Russia Country Report on Terrorism - 2009
Office of the Coordinator for Counterterrorism - Europe and Eurasia Overview - Released August 5, 2010
“Because this is a fight for hearts and minds against violent extremism and those ideologies that would pervert the true Islamic faith, we have both stepped up our work with our allies to expose the damage that this extreme and violent ideologies do and to support those working across all faiths to uphold the common ground of dignity tolerance and respect for all.” - Gordon Brown, Prime Minister, United Kingdom, Speech to the House of Commons, November 30, 2009
European countries continued to enhance their abilities to combat the threat from terrorism by strengthening counterterrorism legislation, improving multilateral cooperation, and prosecuting and jailing terrorist suspects. Several significant terrorist plots were foiled in 2009, as governments continued to focus both on foiling specific attacks and on understanding and countering the process of radicalization. Toward that end, European governments continued their efforts at outreach to domestic Muslim communities and made attempts to gain support from those communities to counter the appeal of violent extremist ideology. France trained police to recognize signs of incipient radicalization, Germany continued engagement through its German Islam Conference, the Netherlands Justice Ministry continued to focus on radicalization, and the United Kingdom continued to implement numerous counter-radicalization programs.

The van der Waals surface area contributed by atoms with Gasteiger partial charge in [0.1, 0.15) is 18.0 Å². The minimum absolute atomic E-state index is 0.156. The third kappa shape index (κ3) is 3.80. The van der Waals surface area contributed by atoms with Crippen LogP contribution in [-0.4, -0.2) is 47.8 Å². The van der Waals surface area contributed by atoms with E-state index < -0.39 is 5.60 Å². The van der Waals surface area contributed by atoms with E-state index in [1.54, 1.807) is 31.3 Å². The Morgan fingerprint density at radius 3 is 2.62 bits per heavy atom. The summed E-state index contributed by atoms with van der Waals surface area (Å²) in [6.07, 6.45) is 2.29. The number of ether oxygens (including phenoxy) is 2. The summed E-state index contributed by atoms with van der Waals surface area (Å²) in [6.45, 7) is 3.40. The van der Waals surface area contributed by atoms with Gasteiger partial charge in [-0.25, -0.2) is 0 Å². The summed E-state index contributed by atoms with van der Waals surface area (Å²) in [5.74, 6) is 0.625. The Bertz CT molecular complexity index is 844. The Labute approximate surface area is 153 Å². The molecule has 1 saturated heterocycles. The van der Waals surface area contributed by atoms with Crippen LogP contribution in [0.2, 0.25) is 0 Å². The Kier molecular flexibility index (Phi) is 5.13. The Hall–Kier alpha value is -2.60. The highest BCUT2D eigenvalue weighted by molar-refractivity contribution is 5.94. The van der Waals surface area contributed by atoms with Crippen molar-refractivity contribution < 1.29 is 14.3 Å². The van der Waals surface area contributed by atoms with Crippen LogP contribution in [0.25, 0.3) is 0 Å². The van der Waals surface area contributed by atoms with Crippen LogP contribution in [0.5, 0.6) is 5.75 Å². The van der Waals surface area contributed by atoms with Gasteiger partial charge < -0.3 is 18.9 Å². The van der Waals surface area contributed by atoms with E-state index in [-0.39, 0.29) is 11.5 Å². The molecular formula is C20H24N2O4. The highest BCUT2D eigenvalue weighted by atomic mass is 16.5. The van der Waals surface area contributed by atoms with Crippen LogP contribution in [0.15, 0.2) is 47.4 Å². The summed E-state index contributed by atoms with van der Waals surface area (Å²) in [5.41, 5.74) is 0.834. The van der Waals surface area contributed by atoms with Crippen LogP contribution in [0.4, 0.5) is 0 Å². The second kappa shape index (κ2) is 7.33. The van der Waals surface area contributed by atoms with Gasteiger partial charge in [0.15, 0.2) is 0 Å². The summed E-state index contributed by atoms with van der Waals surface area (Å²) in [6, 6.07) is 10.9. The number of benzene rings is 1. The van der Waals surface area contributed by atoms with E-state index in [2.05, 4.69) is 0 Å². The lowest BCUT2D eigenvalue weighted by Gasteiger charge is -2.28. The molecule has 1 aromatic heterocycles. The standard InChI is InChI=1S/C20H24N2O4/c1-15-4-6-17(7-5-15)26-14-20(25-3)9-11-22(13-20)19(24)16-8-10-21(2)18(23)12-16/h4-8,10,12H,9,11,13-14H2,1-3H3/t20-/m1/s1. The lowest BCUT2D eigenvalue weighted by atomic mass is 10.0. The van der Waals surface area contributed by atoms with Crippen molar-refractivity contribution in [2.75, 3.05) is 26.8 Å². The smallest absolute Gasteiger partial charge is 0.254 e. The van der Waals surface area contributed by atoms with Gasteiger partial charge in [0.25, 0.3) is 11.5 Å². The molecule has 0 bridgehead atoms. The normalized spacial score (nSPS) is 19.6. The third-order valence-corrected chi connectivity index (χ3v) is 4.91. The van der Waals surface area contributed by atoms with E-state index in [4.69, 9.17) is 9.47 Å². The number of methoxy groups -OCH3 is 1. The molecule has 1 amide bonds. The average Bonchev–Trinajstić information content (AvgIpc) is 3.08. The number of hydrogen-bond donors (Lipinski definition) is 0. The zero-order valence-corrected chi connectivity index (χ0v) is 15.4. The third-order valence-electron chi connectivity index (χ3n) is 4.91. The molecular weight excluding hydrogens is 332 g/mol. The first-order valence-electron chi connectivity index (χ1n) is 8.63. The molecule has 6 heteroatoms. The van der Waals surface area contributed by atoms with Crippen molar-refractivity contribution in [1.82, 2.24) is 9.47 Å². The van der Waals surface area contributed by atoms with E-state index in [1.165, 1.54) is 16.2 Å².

European nations worked in close partnership with the United States against a terrorist threat characterized by both external and, increasingly, internal components. The abortive attempt on December 25 to blow up a trans-Atlantic flight resulted in even greater cooperation between U.S. security agencies and European ones, especially those of the United Kingdom and the Netherlands. More broadly, the contributions of European countries in sharing intelligence, arresting members of terrorist cells, and interdicting terrorist financing and logistics remained vital elements in the global effort to combat terrorism. The United States and European Union continued to cooperate closely on counterterrorism, although differences over standards for protection of data complicated efforts to agree on the sharing of bank data collected by the Society for Worldwide Interbank Financial Telecommunication (SWIFT). In October 2009, the United States and EU exchanged instruments of ratification on the US-EU mutual legal assistance and extradition agreements.